“Thanks, honey.” He smiled so kindly to her and shovelled a pierogi in his mouth, hardly looking to Bram as he backed out of the dining room.
“Yeah, I’m um. Going to call Mom. Want to see how she is doing.” Bram grabbed his father’s iPad off the kitchen counter and walked up the staircase to the second floor. Music was banging out of Justyce’s room, a quick memory of her soft skin flashed in front of his eyes. He was throwing it away as he threw himself at the second set of stairs to enter his loft above the house—the games room.
The entrance to the room was just a hole in the floor. The stairs were steep and narrow, the type if you aren’t paying attention you would completely miss one and tumble down. Thankfully they were separated by a 10-foot hallway before the next flight of stairs, so you would never go down two full sets. There was one window at the backside of the room, a perfect triangle window. With no shade to cover the window, the sun rose each morning full and bright. It would wake Bram abruptly. He pictured it was the type of window a dead ghost woman would linger at, so if there had been a shade indeed, she would move it back and forth. He was thankful there was no shade.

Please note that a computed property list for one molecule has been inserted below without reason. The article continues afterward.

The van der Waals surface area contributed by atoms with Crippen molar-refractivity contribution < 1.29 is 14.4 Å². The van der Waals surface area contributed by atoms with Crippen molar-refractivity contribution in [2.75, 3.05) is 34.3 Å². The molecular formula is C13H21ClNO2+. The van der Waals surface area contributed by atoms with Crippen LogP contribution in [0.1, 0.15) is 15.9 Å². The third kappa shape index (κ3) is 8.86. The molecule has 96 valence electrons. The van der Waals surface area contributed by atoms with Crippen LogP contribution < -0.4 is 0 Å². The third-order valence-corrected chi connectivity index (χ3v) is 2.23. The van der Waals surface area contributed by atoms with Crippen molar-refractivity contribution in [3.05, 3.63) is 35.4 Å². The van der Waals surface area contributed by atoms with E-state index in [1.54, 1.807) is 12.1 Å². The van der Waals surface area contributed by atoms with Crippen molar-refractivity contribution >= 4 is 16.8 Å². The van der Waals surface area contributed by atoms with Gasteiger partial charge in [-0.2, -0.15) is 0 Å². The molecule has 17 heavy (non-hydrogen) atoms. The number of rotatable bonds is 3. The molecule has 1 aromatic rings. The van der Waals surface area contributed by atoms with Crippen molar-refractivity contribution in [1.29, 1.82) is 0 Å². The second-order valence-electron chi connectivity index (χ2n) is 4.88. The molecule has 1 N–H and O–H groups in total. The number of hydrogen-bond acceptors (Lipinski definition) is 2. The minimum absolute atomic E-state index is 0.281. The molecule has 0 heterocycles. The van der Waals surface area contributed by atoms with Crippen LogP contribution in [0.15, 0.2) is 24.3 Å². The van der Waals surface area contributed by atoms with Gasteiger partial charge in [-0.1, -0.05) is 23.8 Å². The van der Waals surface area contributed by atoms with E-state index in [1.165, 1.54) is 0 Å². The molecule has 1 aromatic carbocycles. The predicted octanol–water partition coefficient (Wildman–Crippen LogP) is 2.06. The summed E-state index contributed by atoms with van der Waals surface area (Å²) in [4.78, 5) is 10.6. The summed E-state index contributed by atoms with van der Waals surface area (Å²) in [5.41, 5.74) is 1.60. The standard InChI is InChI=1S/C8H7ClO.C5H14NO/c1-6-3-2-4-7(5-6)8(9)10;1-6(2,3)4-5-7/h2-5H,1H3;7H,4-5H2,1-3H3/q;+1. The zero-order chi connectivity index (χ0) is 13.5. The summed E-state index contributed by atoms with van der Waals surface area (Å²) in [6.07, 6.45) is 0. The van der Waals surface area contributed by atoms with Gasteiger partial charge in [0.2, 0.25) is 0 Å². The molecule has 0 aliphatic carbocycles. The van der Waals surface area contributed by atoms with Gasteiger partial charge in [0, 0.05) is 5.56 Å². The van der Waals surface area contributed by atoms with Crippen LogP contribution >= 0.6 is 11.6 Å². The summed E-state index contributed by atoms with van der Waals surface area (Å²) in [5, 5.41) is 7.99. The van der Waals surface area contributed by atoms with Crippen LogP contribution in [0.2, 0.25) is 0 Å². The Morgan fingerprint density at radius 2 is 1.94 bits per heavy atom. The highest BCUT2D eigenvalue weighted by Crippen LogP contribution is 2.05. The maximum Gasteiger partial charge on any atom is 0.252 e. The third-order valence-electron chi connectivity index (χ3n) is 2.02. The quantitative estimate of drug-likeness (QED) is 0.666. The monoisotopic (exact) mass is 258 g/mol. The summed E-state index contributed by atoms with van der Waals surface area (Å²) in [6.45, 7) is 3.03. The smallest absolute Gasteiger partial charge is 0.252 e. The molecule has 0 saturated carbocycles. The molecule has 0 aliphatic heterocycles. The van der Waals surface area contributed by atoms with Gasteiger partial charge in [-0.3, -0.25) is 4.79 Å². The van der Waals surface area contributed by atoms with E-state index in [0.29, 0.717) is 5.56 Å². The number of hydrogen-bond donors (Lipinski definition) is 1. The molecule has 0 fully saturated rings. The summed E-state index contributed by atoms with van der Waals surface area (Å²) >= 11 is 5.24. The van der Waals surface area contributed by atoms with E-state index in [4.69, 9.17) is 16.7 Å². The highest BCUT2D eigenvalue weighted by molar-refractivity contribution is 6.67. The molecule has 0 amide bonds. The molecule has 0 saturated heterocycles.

On one wall was a large screen TV, an Xbox, VCR and Nintendo Wii hooked up. Next to the TV stood a tall bookshelf. Custom made to fit the triangular roof. It held the controllers, game cases and more than just a few movies. Old movies, Disney movies, classic movies; they had been moved from house to house with his father, and Bram recalled watching nearly every film. Except for Titanic, nobody wants to watch that. On the opposite wall sat the couch, which doubled as Bram’s bed when he came to visit. He threw himself on the couch and flicked the TV on. He was punching in his mother’s Apple ID into the iPad. FaceTime began ringing immediately and echoed through the vast loft room. It rang only twice before the screen flicked on, and her face appeared before him.